The Call of the Mountain:
Arne Naess and the Deep Ecology Movement
Directed by Jan van Boeckel
Produced by Karin van der Molen/Pat van Boeckel
ReRun Productions, The Netherlands
Synopsis: On 1500 meters above sea level, on the slope of the mountain Hallingskarvet, stands “Tvergastein’, the cabin of Norwegian philosopher Arne Naess. In his life he has spent nearly 12 years in this hut, where he wrote several books and essays on philosophy and ecology. In this film, Naess tells about the concept of ‘deep ecology’, which was first introduced by him in 1973. One of the basic tenets of deep ecology is that nature has a value in itself, apart from its possible use value to humans. Next to being a famous mountaineer, Naess has been a longtime activist in the environmental movement.
He gives an inspiring account of his participation in blockades to prevent the Alta river in northern Norway (the area of the Sami, an indigenous people) from being dammed.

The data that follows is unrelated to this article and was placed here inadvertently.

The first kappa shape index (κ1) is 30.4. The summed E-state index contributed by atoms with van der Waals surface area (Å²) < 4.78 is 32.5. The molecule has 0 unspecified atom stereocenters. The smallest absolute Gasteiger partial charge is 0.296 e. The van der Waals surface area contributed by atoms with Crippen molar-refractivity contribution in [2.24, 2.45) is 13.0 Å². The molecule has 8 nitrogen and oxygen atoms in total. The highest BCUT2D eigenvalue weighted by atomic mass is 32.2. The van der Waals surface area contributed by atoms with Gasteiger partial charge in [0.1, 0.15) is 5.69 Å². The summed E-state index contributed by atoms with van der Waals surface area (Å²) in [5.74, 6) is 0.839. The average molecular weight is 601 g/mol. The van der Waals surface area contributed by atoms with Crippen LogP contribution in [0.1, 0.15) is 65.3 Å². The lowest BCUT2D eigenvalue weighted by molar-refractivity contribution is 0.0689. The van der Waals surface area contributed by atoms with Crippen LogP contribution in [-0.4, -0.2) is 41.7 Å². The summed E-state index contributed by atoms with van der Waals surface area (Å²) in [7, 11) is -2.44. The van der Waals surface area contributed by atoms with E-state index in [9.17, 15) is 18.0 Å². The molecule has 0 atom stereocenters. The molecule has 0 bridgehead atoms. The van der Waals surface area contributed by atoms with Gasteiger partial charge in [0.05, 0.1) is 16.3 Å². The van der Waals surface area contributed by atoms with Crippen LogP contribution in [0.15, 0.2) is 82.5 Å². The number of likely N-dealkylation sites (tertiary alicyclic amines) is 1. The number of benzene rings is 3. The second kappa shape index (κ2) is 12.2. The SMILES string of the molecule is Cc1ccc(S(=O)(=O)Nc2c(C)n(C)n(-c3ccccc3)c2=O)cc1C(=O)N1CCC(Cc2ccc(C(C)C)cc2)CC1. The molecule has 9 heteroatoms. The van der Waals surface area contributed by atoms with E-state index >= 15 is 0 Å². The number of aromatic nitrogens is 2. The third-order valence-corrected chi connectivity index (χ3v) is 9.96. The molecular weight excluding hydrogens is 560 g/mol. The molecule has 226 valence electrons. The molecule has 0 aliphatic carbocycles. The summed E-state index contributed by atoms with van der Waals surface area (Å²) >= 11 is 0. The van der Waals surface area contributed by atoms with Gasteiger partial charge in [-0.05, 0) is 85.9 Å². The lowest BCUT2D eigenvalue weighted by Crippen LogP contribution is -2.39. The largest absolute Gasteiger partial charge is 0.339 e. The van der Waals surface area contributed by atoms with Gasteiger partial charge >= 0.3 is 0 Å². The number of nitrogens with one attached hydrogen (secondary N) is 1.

With contributions by Helena Norberg-Hodge, Vandana Shiva, Bill Devall, George Sessions and Harold Glasser.
Crossing the Stones: A Portrait of Arne Naess
Directed by Jan Horne
Produced by Norwegian Broadcasting Corporation
From a childhood during the First World War through the study of psychoanalysis in Freud’s Vienna, through the mid-century hardening of ideologies to the most recent decades with the emergence of ecology as a political force, his exuberant life in the throes of nature has always been characterized by a drive to embrace precise and clear thinking in the face of the great contemporary dilemmas.
Deeply touched by the thought of Spinoza and Gandhi, he coined the term “deep ecology” to express a vision of the world in which we protect the environment as a part of ourselves, never in opposition to humanity. Deep sensitivity to nature is the articulation of something that every child understands. And for Naess, knowledge of the deepest kind should bind humanity to nature, and not push us further away from the tactile object of its study.